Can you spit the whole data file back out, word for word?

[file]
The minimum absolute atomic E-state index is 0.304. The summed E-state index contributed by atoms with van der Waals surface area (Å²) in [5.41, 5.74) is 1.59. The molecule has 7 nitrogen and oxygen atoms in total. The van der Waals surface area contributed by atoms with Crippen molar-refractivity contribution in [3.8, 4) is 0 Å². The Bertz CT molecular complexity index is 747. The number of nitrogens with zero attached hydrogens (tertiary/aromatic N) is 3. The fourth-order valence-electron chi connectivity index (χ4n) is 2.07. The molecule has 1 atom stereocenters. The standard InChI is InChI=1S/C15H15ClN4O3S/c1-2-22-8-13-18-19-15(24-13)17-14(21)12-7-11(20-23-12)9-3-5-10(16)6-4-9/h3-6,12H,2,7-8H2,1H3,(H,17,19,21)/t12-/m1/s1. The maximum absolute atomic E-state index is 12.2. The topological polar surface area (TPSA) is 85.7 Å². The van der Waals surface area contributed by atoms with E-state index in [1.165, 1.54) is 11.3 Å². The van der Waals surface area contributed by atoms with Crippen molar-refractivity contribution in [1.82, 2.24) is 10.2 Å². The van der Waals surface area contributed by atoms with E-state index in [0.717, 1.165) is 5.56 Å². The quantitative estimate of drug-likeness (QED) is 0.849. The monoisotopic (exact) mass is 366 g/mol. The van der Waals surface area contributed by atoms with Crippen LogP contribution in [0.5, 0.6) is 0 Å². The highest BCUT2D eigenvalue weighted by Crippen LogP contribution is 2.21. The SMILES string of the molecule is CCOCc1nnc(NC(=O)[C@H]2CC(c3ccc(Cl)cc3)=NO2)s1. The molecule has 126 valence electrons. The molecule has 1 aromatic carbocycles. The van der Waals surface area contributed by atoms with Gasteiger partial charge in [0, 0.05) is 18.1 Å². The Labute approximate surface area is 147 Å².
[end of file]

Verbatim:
The minimum absolute atomic E-state index is 0.304. The summed E-state index contributed by atoms with van der Waals surface area (Å²) in [5.41, 5.74) is 1.59. The molecule has 7 nitrogen and oxygen atoms in total. The van der Waals surface area contributed by atoms with Crippen molar-refractivity contribution in [3.8, 4) is 0 Å². The Bertz CT molecular complexity index is 747. The number of nitrogens with zero attached hydrogens (tertiary/aromatic N) is 3. The fourth-order valence-electron chi connectivity index (χ4n) is 2.07. The molecule has 1 atom stereocenters. The standard InChI is InChI=1S/C15H15ClN4O3S/c1-2-22-8-13-18-19-15(24-13)17-14(21)12-7-11(20-23-12)9-3-5-10(16)6-4-9/h3-6,12H,2,7-8H2,1H3,(H,17,19,21)/t12-/m1/s1. The maximum absolute atomic E-state index is 12.2. The topological polar surface area (TPSA) is 85.7 Å². The van der Waals surface area contributed by atoms with E-state index in [1.165, 1.54) is 11.3 Å². The van der Waals surface area contributed by atoms with Crippen molar-refractivity contribution in [1.82, 2.24) is 10.2 Å². The van der Waals surface area contributed by atoms with E-state index in [0.717, 1.165) is 5.56 Å². The quantitative estimate of drug-likeness (QED) is 0.849. The monoisotopic (exact) mass is 366 g/mol. The van der Waals surface area contributed by atoms with Crippen LogP contribution in [0.5, 0.6) is 0 Å². The highest BCUT2D eigenvalue weighted by Crippen LogP contribution is 2.21. The SMILES string of the molecule is CCOCc1nnc(NC(=O)[C@H]2CC(c3ccc(Cl)cc3)=NO2)s1. The molecule has 126 valence electrons. The molecule has 1 aromatic carbocycles. The van der Waals surface area contributed by atoms with Gasteiger partial charge in [0, 0.05) is 18.1 Å². The Labute approximate surface area is 147 Å².